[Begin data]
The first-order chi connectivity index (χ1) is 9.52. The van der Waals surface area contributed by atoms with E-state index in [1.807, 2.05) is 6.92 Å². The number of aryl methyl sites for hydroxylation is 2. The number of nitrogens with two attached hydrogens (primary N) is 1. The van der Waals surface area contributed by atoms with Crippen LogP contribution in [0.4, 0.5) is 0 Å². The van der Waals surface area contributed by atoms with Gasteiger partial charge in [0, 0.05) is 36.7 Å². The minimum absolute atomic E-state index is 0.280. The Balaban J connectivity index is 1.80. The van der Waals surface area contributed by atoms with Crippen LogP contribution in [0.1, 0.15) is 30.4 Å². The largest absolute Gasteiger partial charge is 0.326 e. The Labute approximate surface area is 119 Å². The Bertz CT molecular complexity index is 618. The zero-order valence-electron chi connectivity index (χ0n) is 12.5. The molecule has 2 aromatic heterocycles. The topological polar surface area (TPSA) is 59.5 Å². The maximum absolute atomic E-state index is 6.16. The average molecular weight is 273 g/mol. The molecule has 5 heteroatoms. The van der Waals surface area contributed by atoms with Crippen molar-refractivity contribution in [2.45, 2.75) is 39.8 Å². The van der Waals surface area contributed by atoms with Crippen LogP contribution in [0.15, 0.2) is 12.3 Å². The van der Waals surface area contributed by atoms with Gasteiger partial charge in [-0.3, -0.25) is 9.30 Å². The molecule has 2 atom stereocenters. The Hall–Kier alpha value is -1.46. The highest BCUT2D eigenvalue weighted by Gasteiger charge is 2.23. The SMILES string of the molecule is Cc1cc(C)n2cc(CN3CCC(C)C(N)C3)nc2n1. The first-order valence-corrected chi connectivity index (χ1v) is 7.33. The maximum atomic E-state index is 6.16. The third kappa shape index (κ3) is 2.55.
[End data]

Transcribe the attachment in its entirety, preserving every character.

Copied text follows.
The first-order chi connectivity index (χ1) is 9.52. The van der Waals surface area contributed by atoms with E-state index in [1.807, 2.05) is 6.92 Å². The number of aryl methyl sites for hydroxylation is 2. The number of nitrogens with two attached hydrogens (primary N) is 1. The van der Waals surface area contributed by atoms with Crippen LogP contribution in [0.4, 0.5) is 0 Å². The van der Waals surface area contributed by atoms with Gasteiger partial charge in [0, 0.05) is 36.7 Å². The minimum absolute atomic E-state index is 0.280. The Balaban J connectivity index is 1.80. The van der Waals surface area contributed by atoms with Crippen LogP contribution in [0.1, 0.15) is 30.4 Å². The largest absolute Gasteiger partial charge is 0.326 e. The Labute approximate surface area is 119 Å². The Bertz CT molecular complexity index is 618. The zero-order valence-electron chi connectivity index (χ0n) is 12.5. The molecule has 2 aromatic heterocycles. The topological polar surface area (TPSA) is 59.5 Å². The maximum absolute atomic E-state index is 6.16. The average molecular weight is 273 g/mol. The molecule has 5 heteroatoms. The van der Waals surface area contributed by atoms with Crippen molar-refractivity contribution in [2.45, 2.75) is 39.8 Å². The van der Waals surface area contributed by atoms with Crippen LogP contribution in [0.15, 0.2) is 12.3 Å². The van der Waals surface area contributed by atoms with Gasteiger partial charge in [-0.3, -0.25) is 9.30 Å². The molecule has 2 atom stereocenters. The Hall–Kier alpha value is -1.46. The highest BCUT2D eigenvalue weighted by Gasteiger charge is 2.23. The SMILES string of the molecule is Cc1cc(C)n2cc(CN3CCC(C)C(N)C3)nc2n1. The first-order valence-corrected chi connectivity index (χ1v) is 7.33. The maximum atomic E-state index is 6.16. The third kappa shape index (κ3) is 2.55.